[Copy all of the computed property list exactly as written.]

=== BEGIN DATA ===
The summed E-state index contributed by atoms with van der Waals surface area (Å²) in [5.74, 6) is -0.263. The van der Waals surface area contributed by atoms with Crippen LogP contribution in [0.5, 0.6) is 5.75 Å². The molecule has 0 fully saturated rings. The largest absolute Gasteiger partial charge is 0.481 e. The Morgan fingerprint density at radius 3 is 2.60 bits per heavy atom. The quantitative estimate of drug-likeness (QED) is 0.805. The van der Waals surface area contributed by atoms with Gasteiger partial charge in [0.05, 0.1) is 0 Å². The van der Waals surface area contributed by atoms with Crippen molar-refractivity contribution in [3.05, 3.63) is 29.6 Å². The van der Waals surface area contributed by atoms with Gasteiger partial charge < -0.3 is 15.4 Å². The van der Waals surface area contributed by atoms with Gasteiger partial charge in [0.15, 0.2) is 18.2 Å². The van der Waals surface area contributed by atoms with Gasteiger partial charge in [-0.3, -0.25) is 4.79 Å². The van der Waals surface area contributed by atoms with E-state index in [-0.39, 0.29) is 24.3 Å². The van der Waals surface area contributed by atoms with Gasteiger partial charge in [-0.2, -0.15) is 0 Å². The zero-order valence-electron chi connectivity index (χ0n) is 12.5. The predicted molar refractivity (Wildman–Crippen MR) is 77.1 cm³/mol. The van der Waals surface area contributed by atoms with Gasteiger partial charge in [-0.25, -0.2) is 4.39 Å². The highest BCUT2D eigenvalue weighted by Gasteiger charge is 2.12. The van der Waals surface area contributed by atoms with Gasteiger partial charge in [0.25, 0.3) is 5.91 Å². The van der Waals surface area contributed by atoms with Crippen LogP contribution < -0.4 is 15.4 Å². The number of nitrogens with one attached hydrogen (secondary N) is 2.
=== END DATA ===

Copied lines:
The summed E-state index contributed by atoms with van der Waals surface area (Å²) in [5.74, 6) is -0.263. The van der Waals surface area contributed by atoms with Crippen LogP contribution in [0.5, 0.6) is 5.75 Å². The molecule has 0 fully saturated rings. The largest absolute Gasteiger partial charge is 0.481 e. The Morgan fingerprint density at radius 3 is 2.60 bits per heavy atom. The quantitative estimate of drug-likeness (QED) is 0.805. The van der Waals surface area contributed by atoms with Gasteiger partial charge in [0.05, 0.1) is 0 Å². The van der Waals surface area contributed by atoms with Crippen molar-refractivity contribution in [3.05, 3.63) is 29.6 Å². The van der Waals surface area contributed by atoms with Gasteiger partial charge < -0.3 is 15.4 Å². The van der Waals surface area contributed by atoms with Gasteiger partial charge in [0.15, 0.2) is 18.2 Å². The van der Waals surface area contributed by atoms with Gasteiger partial charge in [-0.3, -0.25) is 4.79 Å². The van der Waals surface area contributed by atoms with E-state index in [-0.39, 0.29) is 24.3 Å². The van der Waals surface area contributed by atoms with Gasteiger partial charge in [-0.2, -0.15) is 0 Å². The zero-order valence-electron chi connectivity index (χ0n) is 12.5. The predicted molar refractivity (Wildman–Crippen MR) is 77.1 cm³/mol. The van der Waals surface area contributed by atoms with Gasteiger partial charge in [-0.25, -0.2) is 4.39 Å². The highest BCUT2D eigenvalue weighted by Gasteiger charge is 2.12. The van der Waals surface area contributed by atoms with Gasteiger partial charge in [0.25, 0.3) is 5.91 Å². The van der Waals surface area contributed by atoms with Crippen LogP contribution < -0.4 is 15.4 Å². The number of nitrogens with one attached hydrogen (secondary N) is 2.